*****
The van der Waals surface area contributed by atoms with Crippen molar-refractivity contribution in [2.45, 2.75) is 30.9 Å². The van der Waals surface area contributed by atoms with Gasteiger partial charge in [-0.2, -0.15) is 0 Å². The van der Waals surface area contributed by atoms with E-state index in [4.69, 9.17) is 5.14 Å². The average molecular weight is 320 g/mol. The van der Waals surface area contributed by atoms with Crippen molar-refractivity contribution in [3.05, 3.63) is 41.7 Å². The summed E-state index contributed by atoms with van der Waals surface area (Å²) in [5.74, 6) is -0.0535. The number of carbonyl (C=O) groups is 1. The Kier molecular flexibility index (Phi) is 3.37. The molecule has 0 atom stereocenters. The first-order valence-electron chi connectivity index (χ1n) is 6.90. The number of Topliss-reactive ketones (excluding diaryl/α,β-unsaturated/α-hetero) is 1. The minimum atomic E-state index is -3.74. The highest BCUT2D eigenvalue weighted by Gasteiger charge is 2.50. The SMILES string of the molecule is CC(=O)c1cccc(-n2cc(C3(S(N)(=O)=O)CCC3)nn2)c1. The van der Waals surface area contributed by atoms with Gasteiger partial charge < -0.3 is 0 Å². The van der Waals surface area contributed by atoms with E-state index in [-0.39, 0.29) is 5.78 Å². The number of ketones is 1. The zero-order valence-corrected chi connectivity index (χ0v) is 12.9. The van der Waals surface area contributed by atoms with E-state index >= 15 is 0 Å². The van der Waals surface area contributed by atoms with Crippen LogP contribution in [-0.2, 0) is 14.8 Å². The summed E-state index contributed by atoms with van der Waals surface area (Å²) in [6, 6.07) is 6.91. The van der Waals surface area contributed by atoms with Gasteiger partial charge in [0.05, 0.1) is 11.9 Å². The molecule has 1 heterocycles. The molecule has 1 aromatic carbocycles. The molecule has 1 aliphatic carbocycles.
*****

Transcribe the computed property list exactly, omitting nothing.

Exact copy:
The van der Waals surface area contributed by atoms with Crippen molar-refractivity contribution in [2.45, 2.75) is 30.9 Å². The van der Waals surface area contributed by atoms with Gasteiger partial charge in [-0.2, -0.15) is 0 Å². The van der Waals surface area contributed by atoms with E-state index in [4.69, 9.17) is 5.14 Å². The average molecular weight is 320 g/mol. The van der Waals surface area contributed by atoms with Crippen molar-refractivity contribution in [3.05, 3.63) is 41.7 Å². The summed E-state index contributed by atoms with van der Waals surface area (Å²) in [5.74, 6) is -0.0535. The number of carbonyl (C=O) groups is 1. The Kier molecular flexibility index (Phi) is 3.37. The molecule has 0 atom stereocenters. The first-order valence-electron chi connectivity index (χ1n) is 6.90. The number of Topliss-reactive ketones (excluding diaryl/α,β-unsaturated/α-hetero) is 1. The minimum atomic E-state index is -3.74. The highest BCUT2D eigenvalue weighted by Gasteiger charge is 2.50. The SMILES string of the molecule is CC(=O)c1cccc(-n2cc(C3(S(N)(=O)=O)CCC3)nn2)c1. The van der Waals surface area contributed by atoms with Gasteiger partial charge < -0.3 is 0 Å². The van der Waals surface area contributed by atoms with E-state index in [-0.39, 0.29) is 5.78 Å². The number of ketones is 1. The zero-order valence-corrected chi connectivity index (χ0v) is 12.9. The van der Waals surface area contributed by atoms with E-state index >= 15 is 0 Å². The van der Waals surface area contributed by atoms with Crippen LogP contribution in [-0.2, 0) is 14.8 Å². The summed E-state index contributed by atoms with van der Waals surface area (Å²) in [6, 6.07) is 6.91. The van der Waals surface area contributed by atoms with Gasteiger partial charge in [0.05, 0.1) is 11.9 Å². The molecule has 1 heterocycles. The molecule has 1 aromatic carbocycles. The molecule has 1 aliphatic carbocycles.